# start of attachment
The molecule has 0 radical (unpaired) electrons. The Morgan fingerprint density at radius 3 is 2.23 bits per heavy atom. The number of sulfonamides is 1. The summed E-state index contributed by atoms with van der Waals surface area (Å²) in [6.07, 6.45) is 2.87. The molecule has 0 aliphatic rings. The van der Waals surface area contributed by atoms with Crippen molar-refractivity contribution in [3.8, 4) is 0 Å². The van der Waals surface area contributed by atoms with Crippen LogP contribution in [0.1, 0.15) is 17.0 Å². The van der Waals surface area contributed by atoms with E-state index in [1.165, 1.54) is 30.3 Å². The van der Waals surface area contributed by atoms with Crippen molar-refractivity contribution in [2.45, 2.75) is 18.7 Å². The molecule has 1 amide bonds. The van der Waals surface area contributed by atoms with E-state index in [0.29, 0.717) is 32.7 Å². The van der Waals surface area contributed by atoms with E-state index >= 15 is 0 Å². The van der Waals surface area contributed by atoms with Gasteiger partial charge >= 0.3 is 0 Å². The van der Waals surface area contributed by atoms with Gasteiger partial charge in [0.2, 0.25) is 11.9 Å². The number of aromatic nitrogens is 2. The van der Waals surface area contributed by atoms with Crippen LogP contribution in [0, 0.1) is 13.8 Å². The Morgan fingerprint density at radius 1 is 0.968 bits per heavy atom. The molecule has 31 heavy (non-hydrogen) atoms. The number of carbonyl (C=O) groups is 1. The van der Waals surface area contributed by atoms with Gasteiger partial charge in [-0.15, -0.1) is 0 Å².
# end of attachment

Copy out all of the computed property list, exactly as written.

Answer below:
The molecule has 0 radical (unpaired) electrons. The Morgan fingerprint density at radius 3 is 2.23 bits per heavy atom. The number of sulfonamides is 1. The summed E-state index contributed by atoms with van der Waals surface area (Å²) in [6.07, 6.45) is 2.87. The molecule has 0 aliphatic rings. The van der Waals surface area contributed by atoms with Crippen molar-refractivity contribution in [3.8, 4) is 0 Å². The van der Waals surface area contributed by atoms with Crippen LogP contribution in [0.1, 0.15) is 17.0 Å². The van der Waals surface area contributed by atoms with E-state index in [1.165, 1.54) is 30.3 Å². The van der Waals surface area contributed by atoms with Crippen molar-refractivity contribution in [2.45, 2.75) is 18.7 Å². The molecule has 1 amide bonds. The van der Waals surface area contributed by atoms with E-state index in [0.29, 0.717) is 32.7 Å². The van der Waals surface area contributed by atoms with E-state index >= 15 is 0 Å². The van der Waals surface area contributed by atoms with Gasteiger partial charge >= 0.3 is 0 Å². The van der Waals surface area contributed by atoms with Gasteiger partial charge in [0.2, 0.25) is 11.9 Å². The number of aromatic nitrogens is 2. The van der Waals surface area contributed by atoms with Crippen LogP contribution in [0, 0.1) is 13.8 Å². The Morgan fingerprint density at radius 1 is 0.968 bits per heavy atom. The molecule has 31 heavy (non-hydrogen) atoms. The number of carbonyl (C=O) groups is 1. The van der Waals surface area contributed by atoms with Gasteiger partial charge in [-0.15, -0.1) is 0 Å².